Growing evidence of rare HHV-7 associated encephalitis and seizures in the immunocompetent

The clinical picture is very similar to HHV-6B encephalitis.

HHV-7 is a common cause of febrile seizures in children, as is HHV-6B, causing roughly 17% of febrile seizures in young children (Ward 2005).. However, reports of HHV-7 encephalitis in immunocompetent patients are rare.

One reason for this is that HHV-7 is not included in standard testing protocls, and it is not one of the fourteen pathogens in the BioFire FilmArray Meningitis/Encephalitis panel used widely for cerebrospinal fluid analysis.

A 2022 case report and literature review of a half dozen similar cases noted that HHV-7 encephalitis, although rare in the immunocompetent, did occur and could be severe and associated with seizures (Li 2022).

A new case report provides strong evidence of HHV-7-associated encephalitis in an immunocompetent 17-year-old male.  The individual had been healthy, although he reported heavy use of marijuana.  One morning he awakened with headache and abdominal symptoms, and later that day began to have repeated seizures.

On arrival at the hospital, he was treated with anticonvulsants, and placed on a ventilator. While the seizures finally abated, on regaining consciousness he was disoriented and confused. His initial laboratory test results included:

  • A mild leukocytosis, predominantly due to increased numbers of lymphocytes and monocytes;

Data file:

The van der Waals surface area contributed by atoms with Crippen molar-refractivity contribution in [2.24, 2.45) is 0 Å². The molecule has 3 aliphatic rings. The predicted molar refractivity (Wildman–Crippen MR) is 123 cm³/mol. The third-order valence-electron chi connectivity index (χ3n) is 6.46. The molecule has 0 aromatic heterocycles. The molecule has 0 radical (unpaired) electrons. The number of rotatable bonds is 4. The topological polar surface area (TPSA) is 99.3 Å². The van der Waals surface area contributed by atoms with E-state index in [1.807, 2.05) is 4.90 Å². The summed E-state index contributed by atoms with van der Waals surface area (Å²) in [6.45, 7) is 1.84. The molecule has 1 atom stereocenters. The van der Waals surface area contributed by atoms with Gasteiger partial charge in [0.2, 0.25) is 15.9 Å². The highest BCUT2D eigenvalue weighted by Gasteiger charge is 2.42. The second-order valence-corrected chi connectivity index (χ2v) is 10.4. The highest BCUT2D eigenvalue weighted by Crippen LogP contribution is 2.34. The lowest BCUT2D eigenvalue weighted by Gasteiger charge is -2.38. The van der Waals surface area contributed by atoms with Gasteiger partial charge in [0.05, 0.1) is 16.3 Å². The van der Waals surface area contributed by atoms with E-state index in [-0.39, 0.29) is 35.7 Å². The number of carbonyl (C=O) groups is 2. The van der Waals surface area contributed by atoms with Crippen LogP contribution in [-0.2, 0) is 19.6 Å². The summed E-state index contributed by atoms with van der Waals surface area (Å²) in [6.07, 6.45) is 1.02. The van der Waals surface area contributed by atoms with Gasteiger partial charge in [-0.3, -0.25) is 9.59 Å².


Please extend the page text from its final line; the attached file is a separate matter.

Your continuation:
• Negative test results for HIV, syphilis and respiratory viruses;
  • Normal metabolic panel and blood gases;
  • Normal head CT scan;
  • Negative blood cultures;
  • Toxic screen testing that revealed no evidence of substance abuse;
  • Negative results for autoimmune encephalitis antibodies.

On day 2 of hospitalization, however:

  • A non-contrast MRI scan revealed FLAIR signal in bilateral mesial temporal lobes extending into parahippocampus and thalamus;
  • EEG showed seizure activity in the R temporal region;
  • Spinal fluid revealed increased numbers of lymphocytes, but PCR testing was negative for Herpes simplex virus-1/2.

Despite the negative test, the patient was started on acyclovir treatment.  There was no improvement for several days.  The results of repeat lumbar puncture on day 8 were unchanged.  Repeat MRI scans showed worsening of the previous abnormalities. An MRI scan performed on hospital day 5 is shown below:

On day 13, the patient greatly improved, returning to baseline function.

Following discharge, spinal fluid testing for multiple viruses capable of causing encephalitis were positive only for HHV-7.

In this case of encephalitis—characterized by seizures with impaired consciousness and cognition—diagnostic testing ruled out many possible explanations and ultimately revealed that HHV-7 was the likely cause of encephalitis. The clinical presentation was similar clinically and radiographically to cases of HHV-6B encephalitis in immunocompromised people.

While the patient is described as “immunocompetent”—because of the absence of medical conditions or treatments that would have made him immunocompromised—it may well be that otherwise healthy young adults who develop encephalitis caused by HHV-6 or HHV-7 have some as-yet-unidentified immunological vulnerability that has been inherited or is due to environmental or lifestyle exposures (such as substance abuse).

Read the full article:  Lynch 2023